Liberals and conservatives have a differing stances on judicial activism. Conservatives advocate for restraint and denounce activism, whereas liberals uphold judicial activism and oppose restraint. According to conservative judges, all decisions ought to be made based on the constitution and precedent decisions since it is not up to judges to define law personally. Conservatives argue that activism usurps the authority of government branches and agencies created legislatively, disfiguring the rule of law and democracy. In the past, conservatives have referred to liberals as ‘politicians in a robe’ due to the belief that politics and self-interest influence activist decisions.

However, liberals have pointed out that conservative judges are more likely to overturn precedents and challenge established institutions of the government. First, conservatives can be against stare decisis by overruling standing precedents due to inconsistency with related decision, and legal changes since the past decision (Manzar, 2020). In some cases such as failing to enforce an Act of congress guided by the constitution is equally perceived as activism and restraint. Liberals argue that when conservatives fail to enforce an Act of congress regardless of constitutional grounds, it is activist since it limits government institutions established by the constitution.

In their defense, conservatives argue they are not activists by rather returning to an older precedent that the liberals had ignored. Conservatives support judicial restraint to avoid illegitimate usurpation of power by the judiciary (Balkin, 2019). Liberals, in response, argue that overturning precedents is a form of activism since binding constitutional actors are altered for good decisions. Conservatives contend that their decisions are based on original legal interpretation sources. They also debate that failing to enforce an Act of congress guided by the constitution is not activist since it follows the nature of existing law created by elected officials. Additionally, since precedents predict the judgment of courts, they are the law. Therefore, they find the answer in other precedents in determining whether a certain precedent is allowed. An older precedent is hence referred to when overturning precedents.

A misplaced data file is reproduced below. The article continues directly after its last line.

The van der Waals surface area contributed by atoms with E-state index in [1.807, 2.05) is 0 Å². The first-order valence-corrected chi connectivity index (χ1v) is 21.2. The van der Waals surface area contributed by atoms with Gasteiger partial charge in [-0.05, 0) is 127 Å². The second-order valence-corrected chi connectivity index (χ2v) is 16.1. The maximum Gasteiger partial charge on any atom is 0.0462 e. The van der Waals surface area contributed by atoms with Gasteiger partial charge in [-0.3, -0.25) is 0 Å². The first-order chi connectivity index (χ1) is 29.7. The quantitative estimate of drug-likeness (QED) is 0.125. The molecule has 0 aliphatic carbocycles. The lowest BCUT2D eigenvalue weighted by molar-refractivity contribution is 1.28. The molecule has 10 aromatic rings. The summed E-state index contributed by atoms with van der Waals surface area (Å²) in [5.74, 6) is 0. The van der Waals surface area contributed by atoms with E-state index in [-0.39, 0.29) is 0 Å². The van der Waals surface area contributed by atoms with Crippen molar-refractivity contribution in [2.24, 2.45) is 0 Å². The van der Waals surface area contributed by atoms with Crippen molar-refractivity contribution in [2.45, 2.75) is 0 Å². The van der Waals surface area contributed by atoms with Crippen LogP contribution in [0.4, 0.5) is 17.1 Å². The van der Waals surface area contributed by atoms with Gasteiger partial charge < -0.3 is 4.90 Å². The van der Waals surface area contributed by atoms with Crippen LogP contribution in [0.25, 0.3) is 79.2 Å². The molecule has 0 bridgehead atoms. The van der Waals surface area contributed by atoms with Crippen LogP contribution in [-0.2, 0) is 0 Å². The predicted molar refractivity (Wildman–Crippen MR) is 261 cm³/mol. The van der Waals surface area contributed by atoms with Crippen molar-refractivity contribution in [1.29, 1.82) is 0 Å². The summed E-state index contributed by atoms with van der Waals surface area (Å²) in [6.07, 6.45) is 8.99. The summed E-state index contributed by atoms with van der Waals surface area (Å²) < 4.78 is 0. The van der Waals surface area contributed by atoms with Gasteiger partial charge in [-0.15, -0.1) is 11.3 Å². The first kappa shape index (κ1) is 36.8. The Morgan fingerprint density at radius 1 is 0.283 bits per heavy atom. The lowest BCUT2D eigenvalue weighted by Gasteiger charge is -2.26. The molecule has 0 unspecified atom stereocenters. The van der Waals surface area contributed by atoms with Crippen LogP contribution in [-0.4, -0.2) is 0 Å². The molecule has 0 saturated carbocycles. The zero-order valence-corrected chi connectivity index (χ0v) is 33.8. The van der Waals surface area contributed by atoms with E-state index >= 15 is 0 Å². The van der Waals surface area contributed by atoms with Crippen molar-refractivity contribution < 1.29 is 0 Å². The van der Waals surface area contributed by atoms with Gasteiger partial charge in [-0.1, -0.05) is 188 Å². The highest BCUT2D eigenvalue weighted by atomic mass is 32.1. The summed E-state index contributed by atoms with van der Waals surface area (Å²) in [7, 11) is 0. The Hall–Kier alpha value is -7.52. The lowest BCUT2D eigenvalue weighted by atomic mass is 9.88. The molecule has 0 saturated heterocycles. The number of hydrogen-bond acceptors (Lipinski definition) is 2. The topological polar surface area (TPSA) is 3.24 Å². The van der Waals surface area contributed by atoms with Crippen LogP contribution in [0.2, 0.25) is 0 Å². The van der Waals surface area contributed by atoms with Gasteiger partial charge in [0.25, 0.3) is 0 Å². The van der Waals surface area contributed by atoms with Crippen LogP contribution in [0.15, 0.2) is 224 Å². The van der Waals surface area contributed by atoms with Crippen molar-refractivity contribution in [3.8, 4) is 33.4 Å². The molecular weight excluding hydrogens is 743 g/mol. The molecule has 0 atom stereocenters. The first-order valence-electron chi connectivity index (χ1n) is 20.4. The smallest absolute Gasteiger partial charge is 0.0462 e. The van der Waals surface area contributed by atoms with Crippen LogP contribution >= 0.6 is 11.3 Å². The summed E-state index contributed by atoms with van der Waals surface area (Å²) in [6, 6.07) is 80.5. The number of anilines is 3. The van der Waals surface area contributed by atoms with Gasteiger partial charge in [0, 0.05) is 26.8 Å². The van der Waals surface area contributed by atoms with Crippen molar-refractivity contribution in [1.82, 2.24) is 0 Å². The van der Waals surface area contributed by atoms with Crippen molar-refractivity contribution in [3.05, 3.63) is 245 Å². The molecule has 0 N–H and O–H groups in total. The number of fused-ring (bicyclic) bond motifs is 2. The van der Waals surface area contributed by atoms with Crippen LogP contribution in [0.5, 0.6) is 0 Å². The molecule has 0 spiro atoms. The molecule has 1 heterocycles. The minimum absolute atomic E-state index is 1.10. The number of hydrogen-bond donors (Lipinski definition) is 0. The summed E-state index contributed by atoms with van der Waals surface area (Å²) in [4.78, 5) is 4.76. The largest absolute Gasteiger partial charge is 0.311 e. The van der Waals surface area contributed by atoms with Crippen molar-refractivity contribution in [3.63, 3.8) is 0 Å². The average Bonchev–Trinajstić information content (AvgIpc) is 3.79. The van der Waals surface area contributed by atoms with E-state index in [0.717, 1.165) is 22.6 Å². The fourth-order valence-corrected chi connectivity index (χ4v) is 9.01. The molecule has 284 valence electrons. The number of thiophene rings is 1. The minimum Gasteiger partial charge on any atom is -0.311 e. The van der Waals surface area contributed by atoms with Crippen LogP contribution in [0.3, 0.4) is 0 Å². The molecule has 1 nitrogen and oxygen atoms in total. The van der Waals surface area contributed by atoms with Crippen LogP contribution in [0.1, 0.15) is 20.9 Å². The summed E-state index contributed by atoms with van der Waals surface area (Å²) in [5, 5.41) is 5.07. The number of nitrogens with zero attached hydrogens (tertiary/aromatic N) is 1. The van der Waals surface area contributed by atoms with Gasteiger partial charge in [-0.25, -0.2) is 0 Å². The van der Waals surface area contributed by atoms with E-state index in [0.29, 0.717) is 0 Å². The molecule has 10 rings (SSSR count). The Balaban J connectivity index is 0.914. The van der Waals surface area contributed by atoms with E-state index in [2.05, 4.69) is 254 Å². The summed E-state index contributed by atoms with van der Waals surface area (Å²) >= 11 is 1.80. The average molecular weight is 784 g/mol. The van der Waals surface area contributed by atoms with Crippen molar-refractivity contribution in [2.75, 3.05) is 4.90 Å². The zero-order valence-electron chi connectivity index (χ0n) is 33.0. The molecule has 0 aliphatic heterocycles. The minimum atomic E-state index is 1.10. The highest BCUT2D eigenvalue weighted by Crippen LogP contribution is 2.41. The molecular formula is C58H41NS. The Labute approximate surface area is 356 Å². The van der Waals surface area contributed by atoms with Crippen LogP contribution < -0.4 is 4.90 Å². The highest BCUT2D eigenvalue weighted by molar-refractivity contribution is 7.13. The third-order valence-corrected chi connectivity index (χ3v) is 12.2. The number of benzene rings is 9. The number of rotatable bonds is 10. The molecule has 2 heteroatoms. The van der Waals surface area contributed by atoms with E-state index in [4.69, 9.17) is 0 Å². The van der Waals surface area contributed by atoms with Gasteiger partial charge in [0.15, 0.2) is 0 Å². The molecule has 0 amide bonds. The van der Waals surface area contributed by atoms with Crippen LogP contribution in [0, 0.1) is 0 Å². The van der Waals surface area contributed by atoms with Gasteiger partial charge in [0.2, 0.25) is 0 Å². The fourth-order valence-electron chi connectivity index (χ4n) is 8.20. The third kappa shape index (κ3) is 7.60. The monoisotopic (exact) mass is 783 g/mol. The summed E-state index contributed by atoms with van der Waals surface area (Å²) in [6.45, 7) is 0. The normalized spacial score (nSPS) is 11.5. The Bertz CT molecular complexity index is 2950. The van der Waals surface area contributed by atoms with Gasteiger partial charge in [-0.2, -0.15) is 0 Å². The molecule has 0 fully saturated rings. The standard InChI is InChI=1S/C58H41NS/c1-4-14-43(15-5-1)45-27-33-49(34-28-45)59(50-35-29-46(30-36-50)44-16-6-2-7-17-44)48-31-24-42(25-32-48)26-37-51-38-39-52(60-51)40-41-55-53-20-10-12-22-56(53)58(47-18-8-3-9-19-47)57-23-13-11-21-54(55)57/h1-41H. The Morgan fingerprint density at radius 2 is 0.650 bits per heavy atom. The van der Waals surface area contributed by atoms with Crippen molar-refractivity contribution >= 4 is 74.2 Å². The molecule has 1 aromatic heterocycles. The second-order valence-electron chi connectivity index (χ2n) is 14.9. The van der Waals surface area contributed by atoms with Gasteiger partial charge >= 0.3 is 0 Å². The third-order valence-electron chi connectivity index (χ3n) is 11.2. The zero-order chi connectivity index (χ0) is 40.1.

When conservatives and liberals engage in judicial activism, the concept of activism will be used by both sides to make constitutional decisions that positively influence society. The liberals will rule on lawsuits based on preferred outcomes regardless of what is stipulated in the law (Balkin, 2019). Moreover, liberals will empower legislated agencies in a way that will empower the rule of law. Liberals can refer to precedents, the constitution, and government facilities to make good decisions. Conservatives can engage in judicial activism when the law has failed to provide a balance on a legal matter. By engaging in judicial activism, the conservatives and liberals can cooperate in striking laws they feel are unjust. Court opinions on a particular case become the ultimate guiding standards for ruling other cases. However, there is a risk of limiting government functioning since conservatives and liberals can override existing laws. Engaging liberals and conservatives in activism will reinforce the judiciary’s power of review and make decisions that positively impact society.


Balkin, J. M. (2019). Why Liberals and Conservatives Flipped on Judicial Restraint: Judicial Review in the Cycles of Constitutional Time. Tex. L. Rev., 98, 215.

Manzar, S. (2020). The Politics of Judicial Restraint: A Jurisprudential Analysis of the Fourteenth Amendment of the United States Constitution’s Due Process Clause. LUMS LJ, 7, 34.

Mawar, D. (2018). The Perils of Judicial Restraint: How Judicial Activism Can Help Evolve the International Court of Justice. Goettingen J. Int’l L., 9, 425.

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"Judicial Restraint and Activism." LawBirdie, 23 Oct. 2023, lawbirdie.com/judicial-restraint-and-activism/.


LawBirdie. (2023) 'Judicial Restraint and Activism'. 23 October.


LawBirdie. 2023. "Judicial Restraint and Activism." October 23, 2023. https://lawbirdie.com/judicial-restraint-and-activism/.

1. LawBirdie. "Judicial Restraint and Activism." October 23, 2023. https://lawbirdie.com/judicial-restraint-and-activism/.


LawBirdie. "Judicial Restraint and Activism." October 23, 2023. https://lawbirdie.com/judicial-restraint-and-activism/.